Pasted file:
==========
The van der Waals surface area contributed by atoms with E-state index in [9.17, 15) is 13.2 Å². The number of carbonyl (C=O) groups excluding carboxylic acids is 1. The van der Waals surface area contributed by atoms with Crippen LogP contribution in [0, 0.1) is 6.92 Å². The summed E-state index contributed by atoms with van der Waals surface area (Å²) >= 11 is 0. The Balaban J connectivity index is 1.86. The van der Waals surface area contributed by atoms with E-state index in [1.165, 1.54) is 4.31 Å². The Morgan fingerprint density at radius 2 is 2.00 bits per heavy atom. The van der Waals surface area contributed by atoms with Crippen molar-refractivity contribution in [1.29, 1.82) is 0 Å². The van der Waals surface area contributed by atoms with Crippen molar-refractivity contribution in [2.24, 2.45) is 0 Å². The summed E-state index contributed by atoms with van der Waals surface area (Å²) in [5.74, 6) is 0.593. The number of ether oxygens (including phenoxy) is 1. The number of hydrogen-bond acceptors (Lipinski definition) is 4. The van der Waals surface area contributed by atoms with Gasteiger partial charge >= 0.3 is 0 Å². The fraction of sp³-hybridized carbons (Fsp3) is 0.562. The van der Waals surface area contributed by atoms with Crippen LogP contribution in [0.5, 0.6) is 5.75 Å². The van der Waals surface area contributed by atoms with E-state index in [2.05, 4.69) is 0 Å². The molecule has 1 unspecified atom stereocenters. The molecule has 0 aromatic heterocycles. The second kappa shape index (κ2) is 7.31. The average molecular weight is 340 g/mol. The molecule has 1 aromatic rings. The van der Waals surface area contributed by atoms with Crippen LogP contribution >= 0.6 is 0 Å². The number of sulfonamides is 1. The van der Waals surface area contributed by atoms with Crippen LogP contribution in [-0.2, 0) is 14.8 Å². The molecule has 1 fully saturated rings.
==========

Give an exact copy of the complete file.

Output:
The van der Waals surface area contributed by atoms with E-state index in [9.17, 15) is 13.2 Å². The number of carbonyl (C=O) groups excluding carboxylic acids is 1. The van der Waals surface area contributed by atoms with Crippen LogP contribution in [0, 0.1) is 6.92 Å². The summed E-state index contributed by atoms with van der Waals surface area (Å²) >= 11 is 0. The Balaban J connectivity index is 1.86. The van der Waals surface area contributed by atoms with E-state index in [1.165, 1.54) is 4.31 Å². The Morgan fingerprint density at radius 2 is 2.00 bits per heavy atom. The van der Waals surface area contributed by atoms with Crippen molar-refractivity contribution in [1.29, 1.82) is 0 Å². The van der Waals surface area contributed by atoms with Crippen molar-refractivity contribution in [2.24, 2.45) is 0 Å². The summed E-state index contributed by atoms with van der Waals surface area (Å²) in [5.74, 6) is 0.593. The number of ether oxygens (including phenoxy) is 1. The number of hydrogen-bond acceptors (Lipinski definition) is 4. The van der Waals surface area contributed by atoms with Gasteiger partial charge >= 0.3 is 0 Å². The fraction of sp³-hybridized carbons (Fsp3) is 0.562. The van der Waals surface area contributed by atoms with Crippen LogP contribution in [0.5, 0.6) is 5.75 Å². The van der Waals surface area contributed by atoms with E-state index in [2.05, 4.69) is 0 Å². The molecule has 1 unspecified atom stereocenters. The molecule has 0 aromatic heterocycles. The second kappa shape index (κ2) is 7.31. The average molecular weight is 340 g/mol. The molecule has 1 aromatic rings. The van der Waals surface area contributed by atoms with Crippen LogP contribution >= 0.6 is 0 Å². The number of sulfonamides is 1. The van der Waals surface area contributed by atoms with Crippen LogP contribution in [-0.2, 0) is 14.8 Å². The molecule has 1 fully saturated rings.